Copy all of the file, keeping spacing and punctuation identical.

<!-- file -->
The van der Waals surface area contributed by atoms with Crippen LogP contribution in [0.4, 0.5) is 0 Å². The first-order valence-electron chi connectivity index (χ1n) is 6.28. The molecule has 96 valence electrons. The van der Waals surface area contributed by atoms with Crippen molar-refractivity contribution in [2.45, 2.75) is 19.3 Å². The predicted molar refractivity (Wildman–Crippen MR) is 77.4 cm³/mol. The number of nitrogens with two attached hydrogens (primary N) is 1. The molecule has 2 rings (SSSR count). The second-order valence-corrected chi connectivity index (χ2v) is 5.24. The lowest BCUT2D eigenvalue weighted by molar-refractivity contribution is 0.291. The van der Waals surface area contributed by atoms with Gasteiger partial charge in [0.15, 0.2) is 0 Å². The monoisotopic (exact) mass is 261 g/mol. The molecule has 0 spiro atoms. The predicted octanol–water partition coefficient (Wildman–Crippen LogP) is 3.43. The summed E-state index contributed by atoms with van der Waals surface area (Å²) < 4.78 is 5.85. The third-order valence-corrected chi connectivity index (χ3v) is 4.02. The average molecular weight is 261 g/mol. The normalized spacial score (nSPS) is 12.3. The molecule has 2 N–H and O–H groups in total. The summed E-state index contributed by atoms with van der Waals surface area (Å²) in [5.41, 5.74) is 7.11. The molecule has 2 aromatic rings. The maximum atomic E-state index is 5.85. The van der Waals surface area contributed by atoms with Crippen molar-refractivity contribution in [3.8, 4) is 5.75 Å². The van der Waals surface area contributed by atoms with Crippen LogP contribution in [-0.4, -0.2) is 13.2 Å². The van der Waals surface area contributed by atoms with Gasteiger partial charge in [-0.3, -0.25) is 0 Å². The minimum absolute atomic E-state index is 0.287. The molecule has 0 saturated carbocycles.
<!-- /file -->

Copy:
The van der Waals surface area contributed by atoms with Crippen LogP contribution in [0.4, 0.5) is 0 Å². The first-order valence-electron chi connectivity index (χ1n) is 6.28. The molecule has 96 valence electrons. The van der Waals surface area contributed by atoms with Crippen molar-refractivity contribution in [2.45, 2.75) is 19.3 Å². The predicted molar refractivity (Wildman–Crippen MR) is 77.4 cm³/mol. The number of nitrogens with two attached hydrogens (primary N) is 1. The molecule has 2 rings (SSSR count). The second-order valence-corrected chi connectivity index (χ2v) is 5.24. The lowest BCUT2D eigenvalue weighted by molar-refractivity contribution is 0.291. The van der Waals surface area contributed by atoms with Gasteiger partial charge in [0.15, 0.2) is 0 Å². The monoisotopic (exact) mass is 261 g/mol. The molecule has 0 spiro atoms. The predicted octanol–water partition coefficient (Wildman–Crippen LogP) is 3.43. The summed E-state index contributed by atoms with van der Waals surface area (Å²) < 4.78 is 5.85. The third-order valence-corrected chi connectivity index (χ3v) is 4.02. The average molecular weight is 261 g/mol. The normalized spacial score (nSPS) is 12.3. The molecule has 2 N–H and O–H groups in total. The summed E-state index contributed by atoms with van der Waals surface area (Å²) in [5.41, 5.74) is 7.11. The molecule has 2 aromatic rings. The maximum atomic E-state index is 5.85. The van der Waals surface area contributed by atoms with Crippen molar-refractivity contribution in [3.8, 4) is 5.75 Å². The van der Waals surface area contributed by atoms with Crippen LogP contribution in [-0.4, -0.2) is 13.2 Å². The van der Waals surface area contributed by atoms with Gasteiger partial charge in [-0.3, -0.25) is 0 Å². The minimum absolute atomic E-state index is 0.287. The molecule has 0 saturated carbocycles.